Pa. Superior Court affirms decision by Phila. judge to grant judgment to plaintiff in real estate transaction case

By Jon Campisi | May 6, 2013

A three-judge panel of the Pennsylvania Superior Court has affirmed a Philadelphia

judge’s judgment in favor of a plaintiff who had sued over a commercial real estate transaction.

The civil case involved Amritpal Singh, the owner of a Lukoil gas station on the 9100 block of Frankford Avenue in Philadelphia, who entered into a contract with Hillmen Inc. whereby the defendant would purchase the gas station for $275,000, according to the court record.

According to the contract, Hillmen was to pay Singh $60,000 at the signing of the contract, Singh would hold a purchase money mortgage for $200,000, and Hillmen would make $5,000 monthly payments toward the mortgage balance and then pay $15,000 at the time of final settlement.

The contract also required Singh to put down a security deposit on behalf of Hillmen to Lukoil, which led to an amendment in the contract that lowered Hillmen’s monthly payments to $4,000, the record shows.

Years later, on Oct. 1, 2010, Singh filed a breach of contract suit against Hillmen alleging that the defendant had failed to make its contractually obligated monthly payments.

Philadelphia Common Pleas Court Judge Idee C. Fox entered a default judgment against Hillmen in early December of that year, the record shows.

During a subsequent hearing, both parties stipulated that Hillmen had already paid Singh a total of $163,500 under its contract, with the only contention having to do with the contract apparently being contingent upon the transfer of a house in Bucks County.

The contract stated that if Singh failed to purchase the home, then a buyer, identified in the suit only as “Mr. Khan,” had the option to terminate the agreement between Singh and Hillmen, which would mean all sums paid “shall be returned to appropriate parties without any further liability to any party.”

Hillmen argued that the trial court erred in its assessment for damages by not finding that Hillmen was owed some consideration for the transfer of that property under the contract, which Hillmen asserted was about $125,000.

Hillmen’s argument, according to the appellate court ruling, was based on Khan’s trial testimony in which he said he feared that “I will take his gas station and he’s not getting the house, and my fear was he was going to take my house and I’m not getting the gas station.”

When this clause was put into the contract, the appellate ruling notes, the actual value of the Bucks County home was in dispute.

Court papers don’t spell out the relationship between the three separate parties.

Khan had testified that he stopped making mortgage payments on the home when he believed he had paid Singh the difference between the purchase price of the gas station and the value of his equity in the property, understanding that the two men mutually agreed that Khan would get credit from Singh following the home’s appraisal.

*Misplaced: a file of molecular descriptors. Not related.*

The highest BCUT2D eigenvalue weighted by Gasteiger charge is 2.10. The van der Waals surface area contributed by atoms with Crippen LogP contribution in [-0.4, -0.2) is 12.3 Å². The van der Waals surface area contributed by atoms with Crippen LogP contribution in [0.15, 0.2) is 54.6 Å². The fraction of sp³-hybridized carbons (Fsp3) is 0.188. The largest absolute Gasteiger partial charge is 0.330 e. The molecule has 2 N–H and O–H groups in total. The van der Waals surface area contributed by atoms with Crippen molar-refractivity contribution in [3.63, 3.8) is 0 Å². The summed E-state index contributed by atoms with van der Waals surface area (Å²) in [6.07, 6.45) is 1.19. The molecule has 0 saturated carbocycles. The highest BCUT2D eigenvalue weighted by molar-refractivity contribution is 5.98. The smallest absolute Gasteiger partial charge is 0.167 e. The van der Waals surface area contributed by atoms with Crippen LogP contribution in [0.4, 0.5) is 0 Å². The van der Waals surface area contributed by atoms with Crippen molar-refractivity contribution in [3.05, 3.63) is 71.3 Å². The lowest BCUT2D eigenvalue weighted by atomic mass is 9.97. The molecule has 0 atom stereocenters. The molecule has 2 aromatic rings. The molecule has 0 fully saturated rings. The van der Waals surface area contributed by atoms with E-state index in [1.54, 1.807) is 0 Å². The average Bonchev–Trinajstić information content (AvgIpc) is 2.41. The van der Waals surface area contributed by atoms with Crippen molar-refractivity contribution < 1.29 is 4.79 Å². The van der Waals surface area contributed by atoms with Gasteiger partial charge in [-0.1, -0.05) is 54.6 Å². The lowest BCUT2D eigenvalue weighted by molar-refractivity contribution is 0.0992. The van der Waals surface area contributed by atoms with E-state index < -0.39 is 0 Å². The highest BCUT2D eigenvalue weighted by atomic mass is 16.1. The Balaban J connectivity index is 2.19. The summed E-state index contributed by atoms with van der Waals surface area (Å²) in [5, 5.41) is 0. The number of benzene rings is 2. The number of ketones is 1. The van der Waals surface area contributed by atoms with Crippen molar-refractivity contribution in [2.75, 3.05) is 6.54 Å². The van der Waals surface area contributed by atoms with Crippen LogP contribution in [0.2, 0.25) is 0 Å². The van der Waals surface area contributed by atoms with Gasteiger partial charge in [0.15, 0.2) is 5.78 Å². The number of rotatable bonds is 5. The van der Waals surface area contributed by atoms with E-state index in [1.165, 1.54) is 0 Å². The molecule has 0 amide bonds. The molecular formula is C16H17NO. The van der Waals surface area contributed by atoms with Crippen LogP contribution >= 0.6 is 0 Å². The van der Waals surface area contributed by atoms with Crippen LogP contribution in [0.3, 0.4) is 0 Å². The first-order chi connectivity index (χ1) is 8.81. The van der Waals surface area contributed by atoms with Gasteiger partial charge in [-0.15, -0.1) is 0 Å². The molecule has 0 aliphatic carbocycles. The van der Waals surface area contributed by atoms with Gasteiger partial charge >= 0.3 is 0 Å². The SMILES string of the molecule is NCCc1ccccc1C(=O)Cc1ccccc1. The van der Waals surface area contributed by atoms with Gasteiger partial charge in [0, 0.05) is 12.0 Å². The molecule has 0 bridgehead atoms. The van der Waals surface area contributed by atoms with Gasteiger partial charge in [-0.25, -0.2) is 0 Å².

The trial court found Hillmen’s interpretation of this portion of the contract inadmissible under the parol evidence rule, and subsequently entered judgment in favor of Singh in the amount of $111,500, plus interest dating back to Dec. 3, 2010.

Hillmen then appealed to the Superior Court, arguing that the parties’ agreement has “patent and latent ambiguities,” and the court should have considered parol evidence regarding the value of the property as a credit against the gas station sales price.

Specifically, Hillmen argued that the contract contained patent ambiguities because it discusses the transfer of property, but doesn’t have any value assigned to the property or any credits toward the sale.

Hillmen further argued that latent ambiguities arose during the assessment of damages hearing, when Singh testified that the property’s equity was $125,000, although the total sales price was $400,000.

Hillmen also introduced evidence showing that the parties had placed a value of the transaction at $300,000, without any reference to the property.

At the hearing, Hillmen stated, “this collateral evidence shows that the parties never intended to value the [gas station] at $400,000,” according to the appellate court decision, citing trial testimony.

Citing state Supreme Court precedence, the Superior Court panel wrote that the trial court’s decision must stand.

The parties’ contract “clearly states” the purchase price of the gas station to be $275,000, it sets forth the manner by which Hillmen would satisfy payment, and indicates the transfer of the property “is a condition precedent to the transfer of the gas station.”

The panel, noting that the contract was silent on the value of the property, said it agreed with the trial court that there were no ambiguities that would permit parol evidence to vary the terms of the contract.

The term “parol evidence” is a legal rule that says oral evidence cannot be used to contradict the terms of a written contract.

Fox, the Philadelphia judge who had presided over the non-jury commerce case, had written in her ruling that because there was no ambiguity in the contract to indicate the mortgage was to be satisfied in any way other than by Hillmen making monthly payments toward the balance, Hillmen’s interpretation of paragraph 4.4(e) of the contract – the section dealing with the house transfer – was inadmissible under the parol evidence rule.

Fox had issued her opinion back in mid May 2012.

“Accordingly, as we agree with the sound rationale of the trial court, we affirm,” the Superior Court opinion states.

The opinion was written by Superior Court Judge Paula Francisco Ott. She was joined by Judge Anne E. Lazarus and Senior Judge Eugene B. Strassburger, III.

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